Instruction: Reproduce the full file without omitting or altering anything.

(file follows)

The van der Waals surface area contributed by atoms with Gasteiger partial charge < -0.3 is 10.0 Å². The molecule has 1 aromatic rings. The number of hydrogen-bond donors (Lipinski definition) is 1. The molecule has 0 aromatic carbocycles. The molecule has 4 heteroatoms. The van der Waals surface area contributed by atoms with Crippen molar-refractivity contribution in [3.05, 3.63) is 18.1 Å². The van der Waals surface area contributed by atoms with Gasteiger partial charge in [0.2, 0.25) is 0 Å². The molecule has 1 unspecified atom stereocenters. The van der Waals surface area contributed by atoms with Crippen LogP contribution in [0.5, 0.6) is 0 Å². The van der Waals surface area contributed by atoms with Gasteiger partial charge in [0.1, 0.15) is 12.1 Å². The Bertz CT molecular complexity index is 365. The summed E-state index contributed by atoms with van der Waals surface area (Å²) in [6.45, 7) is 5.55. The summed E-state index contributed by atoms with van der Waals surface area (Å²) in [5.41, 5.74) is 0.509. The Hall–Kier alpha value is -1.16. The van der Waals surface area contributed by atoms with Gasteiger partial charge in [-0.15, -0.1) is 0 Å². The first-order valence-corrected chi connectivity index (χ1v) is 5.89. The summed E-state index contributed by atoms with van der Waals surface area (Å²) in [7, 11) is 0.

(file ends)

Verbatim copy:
The van der Waals surface area contributed by atoms with Gasteiger partial charge < -0.3 is 10.0 Å². The molecule has 1 aromatic rings. The number of hydrogen-bond donors (Lipinski definition) is 1. The molecule has 0 aromatic carbocycles. The molecule has 4 heteroatoms. The van der Waals surface area contributed by atoms with Crippen molar-refractivity contribution in [3.05, 3.63) is 18.1 Å². The van der Waals surface area contributed by atoms with Gasteiger partial charge in [0.2, 0.25) is 0 Å². The molecule has 1 unspecified atom stereocenters. The van der Waals surface area contributed by atoms with Crippen LogP contribution in [0.5, 0.6) is 0 Å². The van der Waals surface area contributed by atoms with Gasteiger partial charge in [0.1, 0.15) is 12.1 Å². The Bertz CT molecular complexity index is 365. The summed E-state index contributed by atoms with van der Waals surface area (Å²) in [6.45, 7) is 5.55. The summed E-state index contributed by atoms with van der Waals surface area (Å²) in [5.41, 5.74) is 0.509. The Hall–Kier alpha value is -1.16. The van der Waals surface area contributed by atoms with Gasteiger partial charge in [-0.15, -0.1) is 0 Å². The first-order valence-corrected chi connectivity index (χ1v) is 5.89. The summed E-state index contributed by atoms with van der Waals surface area (Å²) in [7, 11) is 0.